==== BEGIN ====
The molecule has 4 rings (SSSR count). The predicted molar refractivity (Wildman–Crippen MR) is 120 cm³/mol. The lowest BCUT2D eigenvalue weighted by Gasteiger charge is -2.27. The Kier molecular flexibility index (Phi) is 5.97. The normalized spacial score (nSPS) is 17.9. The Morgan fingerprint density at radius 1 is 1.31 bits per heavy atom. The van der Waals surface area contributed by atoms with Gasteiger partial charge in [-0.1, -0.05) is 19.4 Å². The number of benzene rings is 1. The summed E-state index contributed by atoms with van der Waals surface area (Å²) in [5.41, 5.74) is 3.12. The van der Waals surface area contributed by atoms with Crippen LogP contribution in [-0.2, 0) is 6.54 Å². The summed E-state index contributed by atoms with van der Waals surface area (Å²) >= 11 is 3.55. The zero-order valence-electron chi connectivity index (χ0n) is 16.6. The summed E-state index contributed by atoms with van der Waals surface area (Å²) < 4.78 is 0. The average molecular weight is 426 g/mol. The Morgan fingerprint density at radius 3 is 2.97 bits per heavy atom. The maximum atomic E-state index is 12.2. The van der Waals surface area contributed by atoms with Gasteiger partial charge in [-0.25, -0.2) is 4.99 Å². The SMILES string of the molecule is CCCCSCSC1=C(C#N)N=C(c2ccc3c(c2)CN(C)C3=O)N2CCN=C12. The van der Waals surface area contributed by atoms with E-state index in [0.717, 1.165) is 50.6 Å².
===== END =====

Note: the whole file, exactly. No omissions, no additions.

The molecule has 4 rings (SSSR count). The predicted molar refractivity (Wildman–Crippen MR) is 120 cm³/mol. The lowest BCUT2D eigenvalue weighted by Gasteiger charge is -2.27. The Kier molecular flexibility index (Phi) is 5.97. The normalized spacial score (nSPS) is 17.9. The Morgan fingerprint density at radius 1 is 1.31 bits per heavy atom. The van der Waals surface area contributed by atoms with Gasteiger partial charge in [-0.1, -0.05) is 19.4 Å². The number of benzene rings is 1. The summed E-state index contributed by atoms with van der Waals surface area (Å²) in [5.41, 5.74) is 3.12. The van der Waals surface area contributed by atoms with Crippen LogP contribution in [-0.2, 0) is 6.54 Å². The summed E-state index contributed by atoms with van der Waals surface area (Å²) >= 11 is 3.55. The zero-order valence-electron chi connectivity index (χ0n) is 16.6. The summed E-state index contributed by atoms with van der Waals surface area (Å²) < 4.78 is 0. The average molecular weight is 426 g/mol. The Morgan fingerprint density at radius 3 is 2.97 bits per heavy atom. The maximum atomic E-state index is 12.2. The van der Waals surface area contributed by atoms with Gasteiger partial charge in [-0.25, -0.2) is 4.99 Å². The SMILES string of the molecule is CCCCSCSC1=C(C#N)N=C(c2ccc3c(c2)CN(C)C3=O)N2CCN=C12. The van der Waals surface area contributed by atoms with E-state index in [0.717, 1.165) is 50.6 Å².